Spanish playwright Gracia Morales transports us into a dream world so magically real, so filled with painful love, you have to remind yourself to breathe. A dressmaker and her daughter allegorically undress slowly until the raw truth of their lives is exposed.
For Teatro de la Luna, this poetic play is more than an apt finale for the season’s theme, “Embracing Dreams.” Delightfully tragic and enjoyable to watch, this perfect storm is much more than a sensitive tribute to a loving daughter’s memory of her mother. An American premiere, As If It Were Tonight transcends time and cultures to show us how the spirits of the dead are kept alive by surrounding memories we cannot escape.
Artistic Director Mario Marcel is known for taking chances with a variety of styles. In 2008, in Eduardo Rovner’s hilarious romp, She Returned One Night (Volvi? una noche), a mother-son relationship was lightheartedly explored. In 2009, Emilio Carballido’s satire Two-Scented Rose (Rosa de dos Aromas) exposed the abandonment of unsupported wives and illegitimate children. In 2010, Dino Armas’ Heartstrings, delved into the taboo of familial incest. Now Marcel deserves high praise for skillfully set designing and directing this sharp-edged little gem, As If It Were Tonight (Como si fuera esta noche), a close-up of a mother-daughter, held by another kind of bond.
It is as if what we most want to forget, we cannot. So what is the hushed-up nightmare, the agreed-upon complicity in Latino life, not talked about in full daylight? Male machismo and domestic violence passed on from generation to generation. That’s what. Long after the perpetrator hangs his head in shame and repents, the rituals repeat even if the lives of the victims don’t. And Morales lays it all out like a musical composition.
Lights come up on a congested dressmaker’s shop, with a work table, an old-fashioned sewing machine, and overflowing baskets of fabric scraps. A diaphanous, bell-sleeved white dress—that could be for a wedding—stands spotlighted on a mannikin. The floor is painted like scattered pieces of cloth, embedded with photos, which we later learned are real-life photos from the actresses’ childhoods.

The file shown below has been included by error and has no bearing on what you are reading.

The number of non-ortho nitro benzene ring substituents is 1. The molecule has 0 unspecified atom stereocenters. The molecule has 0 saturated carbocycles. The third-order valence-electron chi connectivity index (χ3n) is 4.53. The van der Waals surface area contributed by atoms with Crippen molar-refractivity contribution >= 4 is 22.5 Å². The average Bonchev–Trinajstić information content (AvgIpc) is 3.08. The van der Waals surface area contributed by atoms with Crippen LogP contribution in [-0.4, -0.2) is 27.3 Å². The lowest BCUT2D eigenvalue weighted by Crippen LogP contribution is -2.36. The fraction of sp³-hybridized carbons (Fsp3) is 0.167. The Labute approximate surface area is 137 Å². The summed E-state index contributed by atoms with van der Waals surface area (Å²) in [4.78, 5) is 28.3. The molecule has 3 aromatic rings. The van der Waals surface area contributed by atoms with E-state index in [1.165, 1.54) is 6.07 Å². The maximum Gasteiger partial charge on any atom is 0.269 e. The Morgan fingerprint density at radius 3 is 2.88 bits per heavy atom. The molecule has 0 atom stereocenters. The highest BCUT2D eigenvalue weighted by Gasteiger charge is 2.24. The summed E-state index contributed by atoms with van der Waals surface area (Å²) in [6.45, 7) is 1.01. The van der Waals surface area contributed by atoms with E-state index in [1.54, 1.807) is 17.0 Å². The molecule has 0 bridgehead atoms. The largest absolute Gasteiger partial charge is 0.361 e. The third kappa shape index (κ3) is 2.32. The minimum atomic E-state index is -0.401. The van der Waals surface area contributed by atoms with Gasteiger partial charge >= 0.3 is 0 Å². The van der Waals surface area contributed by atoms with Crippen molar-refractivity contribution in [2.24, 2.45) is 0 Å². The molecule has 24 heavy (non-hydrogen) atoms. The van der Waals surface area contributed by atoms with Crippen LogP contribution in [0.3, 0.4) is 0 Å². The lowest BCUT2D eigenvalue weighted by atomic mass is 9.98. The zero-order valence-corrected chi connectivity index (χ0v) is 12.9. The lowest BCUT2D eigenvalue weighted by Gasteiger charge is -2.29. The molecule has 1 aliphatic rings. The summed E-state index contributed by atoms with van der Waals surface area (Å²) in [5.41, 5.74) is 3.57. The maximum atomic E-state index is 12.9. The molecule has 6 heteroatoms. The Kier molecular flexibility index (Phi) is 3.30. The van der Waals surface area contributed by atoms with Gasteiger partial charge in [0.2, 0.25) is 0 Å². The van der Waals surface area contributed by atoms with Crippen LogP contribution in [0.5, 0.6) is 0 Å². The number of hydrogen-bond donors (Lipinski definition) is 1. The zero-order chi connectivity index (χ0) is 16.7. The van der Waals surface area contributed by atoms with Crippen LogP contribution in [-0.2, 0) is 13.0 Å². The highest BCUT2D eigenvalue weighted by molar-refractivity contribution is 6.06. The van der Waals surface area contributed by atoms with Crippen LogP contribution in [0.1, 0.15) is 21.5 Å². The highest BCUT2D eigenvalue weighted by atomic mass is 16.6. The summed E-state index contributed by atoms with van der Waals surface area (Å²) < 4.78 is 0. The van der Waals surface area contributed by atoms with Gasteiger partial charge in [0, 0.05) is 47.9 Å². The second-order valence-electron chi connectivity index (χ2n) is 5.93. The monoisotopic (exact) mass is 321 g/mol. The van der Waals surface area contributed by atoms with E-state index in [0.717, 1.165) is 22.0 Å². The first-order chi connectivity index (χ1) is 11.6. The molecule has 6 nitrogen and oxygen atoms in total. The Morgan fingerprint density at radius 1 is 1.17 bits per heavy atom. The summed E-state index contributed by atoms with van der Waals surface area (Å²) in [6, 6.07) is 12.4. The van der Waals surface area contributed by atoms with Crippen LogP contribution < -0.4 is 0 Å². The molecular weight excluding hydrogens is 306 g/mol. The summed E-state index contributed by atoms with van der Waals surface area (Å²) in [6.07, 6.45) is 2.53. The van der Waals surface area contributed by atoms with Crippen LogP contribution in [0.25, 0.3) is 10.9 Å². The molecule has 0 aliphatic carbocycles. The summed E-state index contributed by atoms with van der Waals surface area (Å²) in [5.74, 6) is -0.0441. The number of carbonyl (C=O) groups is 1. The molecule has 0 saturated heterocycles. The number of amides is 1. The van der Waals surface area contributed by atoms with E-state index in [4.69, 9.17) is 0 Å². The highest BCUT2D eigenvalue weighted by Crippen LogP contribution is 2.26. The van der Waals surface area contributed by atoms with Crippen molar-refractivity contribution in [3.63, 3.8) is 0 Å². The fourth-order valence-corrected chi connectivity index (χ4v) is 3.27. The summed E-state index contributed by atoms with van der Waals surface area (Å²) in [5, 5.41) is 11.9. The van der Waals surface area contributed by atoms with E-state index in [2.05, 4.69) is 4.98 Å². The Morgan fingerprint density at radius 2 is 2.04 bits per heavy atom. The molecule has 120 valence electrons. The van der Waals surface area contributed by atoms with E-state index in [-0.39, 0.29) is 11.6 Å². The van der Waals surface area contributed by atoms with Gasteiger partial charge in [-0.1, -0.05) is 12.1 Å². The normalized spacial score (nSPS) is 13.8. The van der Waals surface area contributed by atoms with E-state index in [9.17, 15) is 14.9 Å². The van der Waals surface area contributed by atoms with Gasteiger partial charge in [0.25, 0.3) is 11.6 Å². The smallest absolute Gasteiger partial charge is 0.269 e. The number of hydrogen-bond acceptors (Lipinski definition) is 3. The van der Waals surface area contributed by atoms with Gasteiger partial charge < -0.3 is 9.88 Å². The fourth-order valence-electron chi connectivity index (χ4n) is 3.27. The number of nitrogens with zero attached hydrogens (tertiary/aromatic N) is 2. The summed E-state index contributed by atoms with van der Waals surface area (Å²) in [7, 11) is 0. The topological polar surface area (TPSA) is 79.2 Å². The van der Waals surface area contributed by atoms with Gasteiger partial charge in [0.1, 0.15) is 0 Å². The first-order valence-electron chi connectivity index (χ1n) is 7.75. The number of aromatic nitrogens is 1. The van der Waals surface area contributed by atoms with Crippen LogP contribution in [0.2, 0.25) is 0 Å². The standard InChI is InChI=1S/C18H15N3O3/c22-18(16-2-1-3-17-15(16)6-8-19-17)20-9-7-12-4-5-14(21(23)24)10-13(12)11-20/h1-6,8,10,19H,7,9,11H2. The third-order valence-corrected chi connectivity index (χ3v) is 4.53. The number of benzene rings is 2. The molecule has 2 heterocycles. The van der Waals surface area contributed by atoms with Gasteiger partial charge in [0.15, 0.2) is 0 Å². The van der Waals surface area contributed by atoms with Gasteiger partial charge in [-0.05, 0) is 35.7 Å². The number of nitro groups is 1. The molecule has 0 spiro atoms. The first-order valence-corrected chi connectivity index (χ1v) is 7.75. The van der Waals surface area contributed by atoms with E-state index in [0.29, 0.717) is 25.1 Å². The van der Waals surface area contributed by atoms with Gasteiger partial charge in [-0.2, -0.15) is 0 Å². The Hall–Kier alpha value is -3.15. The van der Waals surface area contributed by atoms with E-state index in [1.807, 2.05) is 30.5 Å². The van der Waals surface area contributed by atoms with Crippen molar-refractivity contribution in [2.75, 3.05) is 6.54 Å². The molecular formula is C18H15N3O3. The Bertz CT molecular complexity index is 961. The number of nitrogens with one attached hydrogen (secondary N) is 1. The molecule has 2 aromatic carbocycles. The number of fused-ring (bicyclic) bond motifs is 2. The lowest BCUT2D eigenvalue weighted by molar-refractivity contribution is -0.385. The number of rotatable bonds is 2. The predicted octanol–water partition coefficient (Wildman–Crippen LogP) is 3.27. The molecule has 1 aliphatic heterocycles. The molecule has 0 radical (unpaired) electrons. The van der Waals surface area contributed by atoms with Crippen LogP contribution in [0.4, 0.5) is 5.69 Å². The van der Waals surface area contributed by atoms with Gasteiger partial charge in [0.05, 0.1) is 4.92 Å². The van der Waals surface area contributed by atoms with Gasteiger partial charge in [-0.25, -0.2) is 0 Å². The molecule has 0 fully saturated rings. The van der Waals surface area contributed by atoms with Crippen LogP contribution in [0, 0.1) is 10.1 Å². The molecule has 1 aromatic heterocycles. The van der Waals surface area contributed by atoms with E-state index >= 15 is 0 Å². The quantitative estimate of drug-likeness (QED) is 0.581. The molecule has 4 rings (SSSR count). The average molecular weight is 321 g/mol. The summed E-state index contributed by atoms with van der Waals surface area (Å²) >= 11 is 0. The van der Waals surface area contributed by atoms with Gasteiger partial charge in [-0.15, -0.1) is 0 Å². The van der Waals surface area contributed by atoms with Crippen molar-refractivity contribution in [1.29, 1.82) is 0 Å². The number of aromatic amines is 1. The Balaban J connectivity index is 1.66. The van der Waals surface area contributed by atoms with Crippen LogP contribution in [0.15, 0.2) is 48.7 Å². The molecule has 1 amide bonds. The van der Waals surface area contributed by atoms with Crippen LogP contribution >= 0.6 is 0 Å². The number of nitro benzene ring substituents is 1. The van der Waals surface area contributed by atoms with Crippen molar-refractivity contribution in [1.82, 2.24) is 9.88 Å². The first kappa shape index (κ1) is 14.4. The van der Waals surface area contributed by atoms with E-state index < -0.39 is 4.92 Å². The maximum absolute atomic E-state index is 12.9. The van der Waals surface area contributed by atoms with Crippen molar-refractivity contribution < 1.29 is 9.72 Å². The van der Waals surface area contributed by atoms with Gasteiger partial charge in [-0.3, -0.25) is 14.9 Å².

Immediately, it strikes us as odd that the mother, Mercedes (Andrea Aranguren) and her daughter, Clara (Karen Morales-Chacana) appear to be about the same age of thirty. But the disconnect between the two women soon becomes clear. Two distinct conversations in different spaces occur at the same time. As if in a modern apartment, Clara uses a cell phone and a tape recorder to talk to her lover, Raul. Simultaneously, Mercedes crawls on the floor, searching for a thimble in her shop, while calling for Clara as a child. The two women exist in separate realities—at least 20 years or a generation apart.
In plays by Morales, who also has won awards as a poet and an actress, every word adds meaning. We’re living in the mind of Clara who attempts to revive her past by revisiting memories of her deceased mother’s sewing shop. Through flashbacks and lyrical phrases both characters speak out directly in soliloquies; and the newspaper story about “…this new case of domestic violence” stitches together and clarifies. It’s a setup that works thanks to some impassioned acting.